Submissions are Closed & Happy New Year!

As we wrap up 2017, we are also wrapping up submissions here at borrowed solace.  It’s been a crazy year launching the journal and releasing our very first issue, and it’s crazy to think that we are already closing down submissions for our second issue!  We are so pleased with how everything has been going thus far and couldn’t be here without each and every one of you reading this.  This round we received so many submissions and had more visitors to borrowedsolace.com than ever.  With your help, the journal is truly starting to take off!

Stay tuned for more – our second edition will be coming out in late spring 2018 and then our third (!!) issue will come out in fall 2018.  We’re constantly thinking of ways to grow borrowed solace and have lots of ideas in the works.

Thanks for a fantastic year, a great second round of submissions, and, once again, thank you so much for submitting and entrusting us with your words!  It’s a big decision, sending your work out into the world, and we so appreciate your thinking of us when doing so.  We’re excited for whats to come and are excited to have you along for the ride. Here’s to the New Year!

Tips from the Editors: Nonfiction

What Makes Creative Nonfiction Good? The (1/4) Creativity

One of the things that makes nonfiction such a compelling genre is the role that truth and reality play in it. Fiction can be anything you want, but nonfiction must be based on real events, people, or experiences. This may sound like a limitation to most, but it has always been a benefit when correctly used.

As we established, nonfiction is built upon the truth. However, memory is not perfect. There will be details that are forgotten, qualities changed, and conversations manipulated. As much as an author may try, these changes in composition are inevitable. These faults are due to the fluid nature of memory. Whenever we recollect something our brain is constantly changing it as it tries to recall.

When you sit down and start remembering interactions to write about it may be difficult at first. Slowly it will come back, and you will be able to recall the memory entirely. Well, most of it. There will most likely be patches that are vague, or pieces missing. How was the room laid out? What was that person wearing? These holes are perfect areas to utilize the creative part of nonfiction. They allow a little wiggle room for the author to play around and immerse the reader in the experience they had. Though the scene may not be accurate to the reality that occurred, it is accurate to your memory of reality (memoir is the best for this, journalistic pieces are tricky and should be as close to reality as possible).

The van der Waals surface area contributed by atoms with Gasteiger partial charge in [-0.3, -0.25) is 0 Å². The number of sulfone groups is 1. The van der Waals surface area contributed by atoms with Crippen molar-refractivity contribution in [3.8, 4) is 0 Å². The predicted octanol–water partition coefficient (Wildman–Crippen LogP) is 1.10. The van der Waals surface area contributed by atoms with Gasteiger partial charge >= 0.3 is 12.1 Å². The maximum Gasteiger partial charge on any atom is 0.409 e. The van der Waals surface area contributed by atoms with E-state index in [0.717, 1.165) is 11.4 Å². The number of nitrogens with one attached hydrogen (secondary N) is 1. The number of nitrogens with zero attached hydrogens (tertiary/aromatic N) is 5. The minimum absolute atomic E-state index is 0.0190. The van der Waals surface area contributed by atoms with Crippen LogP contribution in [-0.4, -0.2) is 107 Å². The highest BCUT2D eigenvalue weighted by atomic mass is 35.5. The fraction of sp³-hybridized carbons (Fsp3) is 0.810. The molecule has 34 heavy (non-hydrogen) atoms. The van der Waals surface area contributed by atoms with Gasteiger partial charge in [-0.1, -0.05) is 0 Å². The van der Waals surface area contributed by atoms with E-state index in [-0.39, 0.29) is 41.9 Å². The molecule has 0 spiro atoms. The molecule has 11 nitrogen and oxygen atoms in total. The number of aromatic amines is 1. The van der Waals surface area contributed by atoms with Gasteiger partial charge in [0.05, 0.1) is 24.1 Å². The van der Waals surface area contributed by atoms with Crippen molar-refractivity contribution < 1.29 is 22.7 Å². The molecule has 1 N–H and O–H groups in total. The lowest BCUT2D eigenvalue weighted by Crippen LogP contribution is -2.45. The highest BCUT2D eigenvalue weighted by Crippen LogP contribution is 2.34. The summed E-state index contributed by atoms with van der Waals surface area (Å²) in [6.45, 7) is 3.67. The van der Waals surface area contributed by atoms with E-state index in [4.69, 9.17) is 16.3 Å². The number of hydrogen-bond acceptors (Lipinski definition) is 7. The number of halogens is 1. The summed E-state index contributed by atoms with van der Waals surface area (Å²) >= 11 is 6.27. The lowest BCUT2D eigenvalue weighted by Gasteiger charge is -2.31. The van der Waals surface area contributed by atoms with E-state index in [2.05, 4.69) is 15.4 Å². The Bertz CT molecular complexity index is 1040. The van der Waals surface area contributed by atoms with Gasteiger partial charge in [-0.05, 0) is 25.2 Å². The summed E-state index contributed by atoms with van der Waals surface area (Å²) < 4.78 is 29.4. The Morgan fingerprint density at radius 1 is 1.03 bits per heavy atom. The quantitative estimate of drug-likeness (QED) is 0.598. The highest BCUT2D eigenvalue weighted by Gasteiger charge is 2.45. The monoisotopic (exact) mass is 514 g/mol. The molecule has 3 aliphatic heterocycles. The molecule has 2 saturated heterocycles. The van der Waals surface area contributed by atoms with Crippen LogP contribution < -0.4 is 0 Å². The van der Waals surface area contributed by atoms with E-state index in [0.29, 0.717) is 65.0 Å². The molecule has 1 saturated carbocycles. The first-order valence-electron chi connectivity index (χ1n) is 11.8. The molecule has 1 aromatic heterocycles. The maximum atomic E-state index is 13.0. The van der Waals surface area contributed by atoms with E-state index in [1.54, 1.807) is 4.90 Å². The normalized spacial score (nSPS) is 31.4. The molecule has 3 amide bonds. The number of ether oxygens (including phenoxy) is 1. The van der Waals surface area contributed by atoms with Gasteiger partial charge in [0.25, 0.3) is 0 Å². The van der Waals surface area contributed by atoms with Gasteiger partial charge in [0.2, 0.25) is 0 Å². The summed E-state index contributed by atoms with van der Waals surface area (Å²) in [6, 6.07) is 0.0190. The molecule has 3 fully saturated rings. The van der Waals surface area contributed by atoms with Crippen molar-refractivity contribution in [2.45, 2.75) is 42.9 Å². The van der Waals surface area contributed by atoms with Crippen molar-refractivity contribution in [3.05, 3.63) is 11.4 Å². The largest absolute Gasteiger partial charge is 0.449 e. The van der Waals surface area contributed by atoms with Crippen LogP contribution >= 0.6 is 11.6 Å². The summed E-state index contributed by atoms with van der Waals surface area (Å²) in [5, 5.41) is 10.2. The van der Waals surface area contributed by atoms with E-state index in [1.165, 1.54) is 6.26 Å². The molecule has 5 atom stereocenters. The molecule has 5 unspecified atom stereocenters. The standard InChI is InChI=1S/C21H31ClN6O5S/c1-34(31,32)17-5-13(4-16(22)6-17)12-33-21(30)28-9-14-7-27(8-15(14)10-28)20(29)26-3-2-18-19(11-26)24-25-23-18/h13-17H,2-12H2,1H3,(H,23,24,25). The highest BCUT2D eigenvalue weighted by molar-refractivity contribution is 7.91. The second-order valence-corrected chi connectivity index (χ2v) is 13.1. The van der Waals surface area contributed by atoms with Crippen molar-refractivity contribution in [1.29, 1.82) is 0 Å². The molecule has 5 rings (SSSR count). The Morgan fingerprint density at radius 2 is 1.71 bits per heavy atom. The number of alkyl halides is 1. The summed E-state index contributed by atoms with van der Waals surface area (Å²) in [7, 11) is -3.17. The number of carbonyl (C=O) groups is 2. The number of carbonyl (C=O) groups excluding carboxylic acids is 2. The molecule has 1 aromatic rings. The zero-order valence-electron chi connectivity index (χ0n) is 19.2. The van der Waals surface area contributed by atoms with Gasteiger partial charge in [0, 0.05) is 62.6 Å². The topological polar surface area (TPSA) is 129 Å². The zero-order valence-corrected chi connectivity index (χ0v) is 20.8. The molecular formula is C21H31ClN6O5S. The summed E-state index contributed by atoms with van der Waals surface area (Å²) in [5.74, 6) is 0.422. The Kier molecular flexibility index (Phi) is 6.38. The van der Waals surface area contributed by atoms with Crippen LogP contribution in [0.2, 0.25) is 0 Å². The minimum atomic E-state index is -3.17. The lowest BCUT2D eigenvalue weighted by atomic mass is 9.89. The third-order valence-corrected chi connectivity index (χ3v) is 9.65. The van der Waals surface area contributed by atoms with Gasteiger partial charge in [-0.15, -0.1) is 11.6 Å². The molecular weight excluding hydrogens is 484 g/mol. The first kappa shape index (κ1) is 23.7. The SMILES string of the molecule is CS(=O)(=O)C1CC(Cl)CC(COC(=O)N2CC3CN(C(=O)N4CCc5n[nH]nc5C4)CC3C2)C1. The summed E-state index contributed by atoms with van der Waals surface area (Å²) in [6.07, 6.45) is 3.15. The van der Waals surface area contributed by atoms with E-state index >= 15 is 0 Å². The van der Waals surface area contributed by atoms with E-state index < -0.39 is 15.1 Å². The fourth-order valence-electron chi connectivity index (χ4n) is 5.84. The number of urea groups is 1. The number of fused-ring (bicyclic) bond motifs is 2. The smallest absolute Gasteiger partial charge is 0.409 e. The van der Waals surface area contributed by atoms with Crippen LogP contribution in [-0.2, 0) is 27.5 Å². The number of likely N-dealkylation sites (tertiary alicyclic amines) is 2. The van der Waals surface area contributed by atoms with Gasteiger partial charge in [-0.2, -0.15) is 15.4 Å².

The next time you have trouble remembering something exactly as it happened, understand that it is an opportunity to explore the creative craft and steep the reader in your experience of reality, rather than a limitation.

 

Nicole Taylor

nonfiction editor

Tips From the Editors: Art & Photography

I am a writer by night, a painter by early morning, an editor for both the journal and for Great River Learning by day, and a half exhausted pigeon by mid-evening. But nonetheless I like to use art as a writer to become inspired. Writing is a form of art, yes, very true, but all art in my opinion has its own unique beauty and value to it. I paint on canvas, one of my many hobbies. I like to paint with acrylics and create abstract forms to see where my mind and creative hand lead me. It honestly, and quite frankly, usually leads to something horrible.  A second grader could do much better than I.  Yet all art, and writing, only take a little bit of talent and imagination, but also lots of practice and hard work. 

Moving on from painting, what we receive is mainly photography submissions, which is great! Since we receive so many photography submission, I would like to provide one tip for photographers that will help give their art a higher chance of acceptance. I recently just bought a Fujifilm Instant Camera, with the old style Polaroid film. As soon as you take the picture, with a click and a crackle slides out the blank white slice of film and you can watch the picture appear without a black light. The first photo I took was of my beautiful curvy pug and  made me realize the lighting, her position, and the background. 

I notice the background in photos probably the most. When I can view a photo from several angles of zooming in or out and side to side that is what makes a photo successfully and gives it a really high change of getting selected to get published by this journal.  Why is setting the scene and utilizing angles the most important tip you might ask? My philosophy is that art should be viewed and used to put in front of people’s eyes so that they can’t miss the beauty of the photographer’s eye that can capture a stunning moment like a child at the end of a dark tunnel bathed in sunlight, or a bush of roses. These two photos had the light, position, and background to make one gaze upon the images with wonder.

Art is fun, so be creative, be open minded, and look for what catches your eye because everyone interprets art a little different.

 

Nicole McConnell

executive/art editor